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Waypointe developer reports major interest, business coming to Norwalk

Waypointe 002-20130910
People will be moving into Waypointe development on West Avenue by the end of the year, Paxton Kinol said. This photo is from Sept. 10.

NORWALK, Conn. – There’s a big change about to happen in the city, a Norwalk developer said last week.

Paxton Kinol of Bellpointe Capital, the funder of the Waypointe development now under construction on West Avenue, predicts that people will be living in his striking new building by the end of the year. But that’s not all – hotels, offices and retail are on the way, too.

“The activity and the phone calls that we’ve gotten in the last two months has been incredible,” Kinol told members of the Planning Committee on Thursday. “We have companies calling to build office buildings in downtown Norwalk, two 100,000-square-feet office buildings in downtown Norwalk. We have hotel groups calling to put hotels in downtown Norwalk. We’ve got retailers, literally every day we are responding to letters from people asking about retail. Two movie theaters competing to be in downtown Norwalk.”

The building is only half up at this point, he said, and it’s only Phase One of the project. He said he doesn’t think people could wrap their minds around the size of Waypointe until it started to take physical shape.

He hasn’t seen anything like this since he moved to Norwalk in 1994, he said.

“It’s pretty amazing what has happened in the last two months, as this is going up. People finally – they couldn’t envision it. Now they’re finally saying, ‘Oh I get it,’” he said. “They drive on I-95 and they look from the Yankee Doodle Bridge and they go, what the hell is that? Even people who have worked on the project, designers, come to City Hall, lean out the back, see the parking garage and say what is that? They designed it. … It’s a pleasure to come to work these days because the phone is just ringing.”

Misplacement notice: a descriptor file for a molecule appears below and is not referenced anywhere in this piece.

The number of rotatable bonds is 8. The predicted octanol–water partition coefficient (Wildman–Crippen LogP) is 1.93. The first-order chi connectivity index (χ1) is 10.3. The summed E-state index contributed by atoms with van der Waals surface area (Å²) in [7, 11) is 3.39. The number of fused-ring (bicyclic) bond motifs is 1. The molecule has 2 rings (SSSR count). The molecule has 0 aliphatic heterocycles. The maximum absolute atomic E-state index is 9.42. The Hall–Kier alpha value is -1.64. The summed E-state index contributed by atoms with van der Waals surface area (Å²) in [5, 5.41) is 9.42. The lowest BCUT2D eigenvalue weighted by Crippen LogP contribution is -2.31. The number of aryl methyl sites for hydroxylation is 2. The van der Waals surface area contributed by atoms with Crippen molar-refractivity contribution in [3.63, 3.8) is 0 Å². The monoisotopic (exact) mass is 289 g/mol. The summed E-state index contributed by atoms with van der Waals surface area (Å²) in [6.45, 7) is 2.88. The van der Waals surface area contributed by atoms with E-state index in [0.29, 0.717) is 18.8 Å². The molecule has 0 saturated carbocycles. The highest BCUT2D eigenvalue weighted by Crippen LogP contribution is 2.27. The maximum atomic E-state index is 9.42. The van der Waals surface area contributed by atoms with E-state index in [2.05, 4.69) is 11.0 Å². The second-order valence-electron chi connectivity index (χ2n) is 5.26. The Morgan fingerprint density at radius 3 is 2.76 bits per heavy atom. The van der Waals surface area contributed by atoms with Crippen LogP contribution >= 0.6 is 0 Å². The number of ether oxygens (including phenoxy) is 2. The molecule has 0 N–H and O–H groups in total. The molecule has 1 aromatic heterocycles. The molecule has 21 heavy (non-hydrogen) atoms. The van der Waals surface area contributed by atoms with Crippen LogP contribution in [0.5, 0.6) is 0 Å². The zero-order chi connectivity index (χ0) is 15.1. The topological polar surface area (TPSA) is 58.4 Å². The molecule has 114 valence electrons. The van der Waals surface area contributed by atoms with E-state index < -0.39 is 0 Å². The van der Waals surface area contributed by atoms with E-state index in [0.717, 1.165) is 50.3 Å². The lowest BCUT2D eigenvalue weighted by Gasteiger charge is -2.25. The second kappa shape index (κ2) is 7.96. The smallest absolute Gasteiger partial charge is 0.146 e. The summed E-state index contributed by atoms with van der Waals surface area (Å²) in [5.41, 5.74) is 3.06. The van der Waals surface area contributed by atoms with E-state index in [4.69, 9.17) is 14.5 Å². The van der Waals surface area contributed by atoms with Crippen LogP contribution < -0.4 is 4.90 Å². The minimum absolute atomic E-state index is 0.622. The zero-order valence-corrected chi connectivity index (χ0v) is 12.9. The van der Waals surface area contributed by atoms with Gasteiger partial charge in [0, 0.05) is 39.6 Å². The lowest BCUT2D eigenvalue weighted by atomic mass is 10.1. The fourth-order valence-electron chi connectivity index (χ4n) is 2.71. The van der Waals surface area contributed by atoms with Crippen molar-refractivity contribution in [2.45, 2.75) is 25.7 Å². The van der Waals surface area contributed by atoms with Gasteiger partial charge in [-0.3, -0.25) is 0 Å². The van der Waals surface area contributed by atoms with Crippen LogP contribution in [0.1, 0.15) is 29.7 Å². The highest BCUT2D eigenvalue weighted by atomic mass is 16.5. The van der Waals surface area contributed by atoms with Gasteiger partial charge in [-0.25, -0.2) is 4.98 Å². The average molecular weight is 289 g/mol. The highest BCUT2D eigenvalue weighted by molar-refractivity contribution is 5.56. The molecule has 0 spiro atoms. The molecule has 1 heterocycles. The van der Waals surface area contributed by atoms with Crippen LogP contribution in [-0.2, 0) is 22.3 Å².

Comments

8 responses to “Waypointe developer reports major interest, business coming to Norwalk”

  1. Don’t Panic

    Hey Waypointe. Can you send those leads over to Tad Diesel if they don’t work out for you?

  2. Rod Lopez-Fabrega

    This monstrosity with many legs is easily the most ungainly structure erected anywhere in recent memory. It goes a long way toward the uglification of Norwalk. It will be an unavoidable blot on the landscape of our town everyone will see as they come off the turnpike.

  3. EveT

    What is the occupancy rate in the luxury apartments that have already been built in the past 5 years or so? The ones on East Avenue near I-95 and the ones near the Burnell Blvd. bus station? Drive past these buildings at night and you hardly ever see any lights on.

  4. Mike Rotch

    @EveT. You don’t see lights in every apartment because we have jobs! Stop looking in my window and do something productive.

  5. Tim T

    The unfortunate thing is neither Moccia or Rilling have a vision for Norwalk. Dumb and Dumber

  6. Suzanne

    I agree with EveT – what demographic suggests Norwalk needs more luxury apartments? What is the occupancy rate for existing buildings? I wonder about the Avalon Apartments on Cross Street: it always seems like a ghost town. Some data on this would be appreciated: what better asset than to build buildings that have no particular use to people who live and work in Norwalk? Exactly. There isn’t any positive if a majority of the space is vacant. What are the numbers?

  7. Mike Rotch

    @suzanne. Ever hear of the saying “It’s better to aim for the stars and miss, then aim for a pile of crap and hit”. Build high end developments and you will attract high end clientele. Build a homeless shelter and see what you get…

  8. Suzanne

    Mike, I hear you. But after all of the dilly dallying around to get these developments going, one would think whatever is integrated into them would be based on a comprehensive urban plan. If Norwalk doesn’t have one, it needs one and it must be implemented. Otherwise, those pretty luxury apartments might end up looking over a parking lot while office buildings are pointed toward the water. I still say, build well, yes, but ensure that it is for a demographic that will actually live there. Building for empty space is just nonsense.

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